damaged vehicle is returned to pre-accident condition is to measure it and compare the results to the vehicle’s original specifications. Look for a measuring system that maps the entire vehicle in real time, measuring multiple points of the vehicle simultaneously so your technicians can tell instantly what changes with every pull, section or part removed. If you will be using the same measuring system for aluminum and steel vehicles, investigate whether you will need any new accessories. For example, Chief Automotive Technologies offers a set of aluminum collet attachments to connect its LaserLock™ Live Mapping™ System targets to aluminum vehicles without fear of contact corrosion. And be sure your spec data is up-to-date so your team is prepared when the newest vehicles come in for repair.
OEM repair procedures for aluminum vehicles tend to call for more sectioning and parts replacement than is commonly required. When technicians are removing a part or sectioning a portion of a vehicle, it is critical that the rest of the vehicle be held in place throughout the entire process. This prevents the addition of new damage into the vehicle and ensures that the new part can be returned to the correct location. It is most cost-effective if the holding system works with your shop’s existing frame rack. (Regardless of body construction, you still need a frame rack to pull the steel frame of many of these vehicles. Make sure it’s big enough to handle the trucks!)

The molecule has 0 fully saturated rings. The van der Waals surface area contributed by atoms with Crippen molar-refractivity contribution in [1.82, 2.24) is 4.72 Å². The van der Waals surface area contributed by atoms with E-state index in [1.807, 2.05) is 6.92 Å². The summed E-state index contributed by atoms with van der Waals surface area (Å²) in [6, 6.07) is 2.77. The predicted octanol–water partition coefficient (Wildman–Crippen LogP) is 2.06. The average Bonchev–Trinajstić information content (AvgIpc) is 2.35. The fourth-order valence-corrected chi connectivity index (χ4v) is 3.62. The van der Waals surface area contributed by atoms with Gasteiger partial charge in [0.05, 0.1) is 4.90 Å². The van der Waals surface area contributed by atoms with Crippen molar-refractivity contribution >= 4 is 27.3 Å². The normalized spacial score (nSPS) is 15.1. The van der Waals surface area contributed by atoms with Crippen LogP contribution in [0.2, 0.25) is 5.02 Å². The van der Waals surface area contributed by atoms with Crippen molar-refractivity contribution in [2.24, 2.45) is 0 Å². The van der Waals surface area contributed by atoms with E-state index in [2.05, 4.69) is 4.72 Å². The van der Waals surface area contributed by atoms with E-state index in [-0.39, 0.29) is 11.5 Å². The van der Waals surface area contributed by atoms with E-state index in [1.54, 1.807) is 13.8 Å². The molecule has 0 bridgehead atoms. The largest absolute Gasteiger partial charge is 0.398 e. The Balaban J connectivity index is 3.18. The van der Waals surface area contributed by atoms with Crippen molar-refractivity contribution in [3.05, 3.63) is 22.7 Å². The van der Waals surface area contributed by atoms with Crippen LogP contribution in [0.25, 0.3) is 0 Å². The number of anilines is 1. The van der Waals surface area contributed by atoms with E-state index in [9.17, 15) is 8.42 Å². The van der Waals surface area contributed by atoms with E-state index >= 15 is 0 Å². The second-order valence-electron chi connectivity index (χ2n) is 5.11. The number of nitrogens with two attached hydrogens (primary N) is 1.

Many OEMs are suggesting the use of specialized equipment to repair their aluminum vehicles, including rivet guns, spot welders for weld bonding, parts storage racks, glue guns, dedicated hand/power tools and more. Shops interested in pursuing certification from specific OEMs should consult those manufacturers’ requirements regarding training and equipment.
Check Out I-CAR’s Specialized Aluminum Training
I-CAR has the training and weld testing available to prepare the industry for repairing the increasing volume of aluminum structures and exterior panels on the vehicles of today and into the future. The I-CAR Professional Development Program has four roles with aluminum training requirements. They are:
- Structural Aluminum Technician
- Non-Structural Technician
- Auto Physical Damage Appraiser
The structural aluminum repair technician role training contains many of the same programs as the steel structural technician role with the addition of the Aluminum Intensive Vehicle Repairs (ALI01) program, and the Aluminum GMA (MIG) Welding Training & Certification Test (WCA03).
The non-structural technician role training includes the Cosmetic Straightening Aluminum (STA01) program, and the Replacing Exterior Aluminum Panels (PRA01) program.
The roles of auto physical damage appraiser and estimator includes the Aluminum Panels and Structures Damage Analysis (DAM05) program, and the Aluminum Intensive Vehicle Repairs (ALI01) course as an option for satisfying the ongoing training requirement for both roles.
All of the I-CAR aluminum training courses offered include the “need to know” information relevant to the key roles in the industry, and will prepare industry professionals for the surge of aluminum panels and structures the industry will experience for many years. For more information, please visit http://www.i-car.com.